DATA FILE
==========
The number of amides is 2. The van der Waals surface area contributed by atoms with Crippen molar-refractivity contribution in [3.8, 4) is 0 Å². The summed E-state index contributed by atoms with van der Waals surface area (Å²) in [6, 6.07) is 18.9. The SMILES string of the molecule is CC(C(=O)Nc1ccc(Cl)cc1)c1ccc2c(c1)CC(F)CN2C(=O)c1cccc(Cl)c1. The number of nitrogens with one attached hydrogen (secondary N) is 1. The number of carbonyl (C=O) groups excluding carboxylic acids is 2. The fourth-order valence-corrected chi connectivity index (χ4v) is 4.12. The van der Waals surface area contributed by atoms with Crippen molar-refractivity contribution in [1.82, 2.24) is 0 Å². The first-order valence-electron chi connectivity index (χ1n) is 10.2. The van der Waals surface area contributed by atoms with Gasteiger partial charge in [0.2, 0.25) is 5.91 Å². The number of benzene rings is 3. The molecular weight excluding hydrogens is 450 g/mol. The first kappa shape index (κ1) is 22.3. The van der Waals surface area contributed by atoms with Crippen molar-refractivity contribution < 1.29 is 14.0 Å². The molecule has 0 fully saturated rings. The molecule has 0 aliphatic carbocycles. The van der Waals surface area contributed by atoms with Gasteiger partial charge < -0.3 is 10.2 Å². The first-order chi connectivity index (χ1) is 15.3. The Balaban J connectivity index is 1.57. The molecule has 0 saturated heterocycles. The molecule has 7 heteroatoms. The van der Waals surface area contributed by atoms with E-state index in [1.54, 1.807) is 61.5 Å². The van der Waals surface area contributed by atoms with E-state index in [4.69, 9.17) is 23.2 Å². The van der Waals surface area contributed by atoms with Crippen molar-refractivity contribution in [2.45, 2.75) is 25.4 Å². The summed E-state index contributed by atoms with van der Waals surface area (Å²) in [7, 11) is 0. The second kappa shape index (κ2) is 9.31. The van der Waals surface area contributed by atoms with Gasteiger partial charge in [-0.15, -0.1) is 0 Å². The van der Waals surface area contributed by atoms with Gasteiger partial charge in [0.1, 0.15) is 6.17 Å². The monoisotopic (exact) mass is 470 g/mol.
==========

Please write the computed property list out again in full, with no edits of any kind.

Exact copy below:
The number of amides is 2. The van der Waals surface area contributed by atoms with Crippen molar-refractivity contribution in [3.8, 4) is 0 Å². The summed E-state index contributed by atoms with van der Waals surface area (Å²) in [6, 6.07) is 18.9. The SMILES string of the molecule is CC(C(=O)Nc1ccc(Cl)cc1)c1ccc2c(c1)CC(F)CN2C(=O)c1cccc(Cl)c1. The number of nitrogens with one attached hydrogen (secondary N) is 1. The number of carbonyl (C=O) groups excluding carboxylic acids is 2. The fourth-order valence-corrected chi connectivity index (χ4v) is 4.12. The van der Waals surface area contributed by atoms with Crippen molar-refractivity contribution in [1.82, 2.24) is 0 Å². The first-order valence-electron chi connectivity index (χ1n) is 10.2. The van der Waals surface area contributed by atoms with Gasteiger partial charge in [0.2, 0.25) is 5.91 Å². The number of benzene rings is 3. The molecular weight excluding hydrogens is 450 g/mol. The first kappa shape index (κ1) is 22.3. The van der Waals surface area contributed by atoms with Crippen molar-refractivity contribution < 1.29 is 14.0 Å². The molecule has 0 fully saturated rings. The molecule has 0 aliphatic carbocycles. The van der Waals surface area contributed by atoms with Gasteiger partial charge < -0.3 is 10.2 Å². The first-order chi connectivity index (χ1) is 15.3. The Balaban J connectivity index is 1.57. The molecule has 0 saturated heterocycles. The molecule has 7 heteroatoms. The van der Waals surface area contributed by atoms with E-state index in [1.54, 1.807) is 61.5 Å². The van der Waals surface area contributed by atoms with E-state index in [4.69, 9.17) is 23.2 Å². The van der Waals surface area contributed by atoms with Crippen molar-refractivity contribution in [2.45, 2.75) is 25.4 Å². The summed E-state index contributed by atoms with van der Waals surface area (Å²) in [7, 11) is 0. The second kappa shape index (κ2) is 9.31. The van der Waals surface area contributed by atoms with Gasteiger partial charge in [-0.15, -0.1) is 0 Å². The van der Waals surface area contributed by atoms with Gasteiger partial charge in [0.1, 0.15) is 6.17 Å². The monoisotopic (exact) mass is 470 g/mol.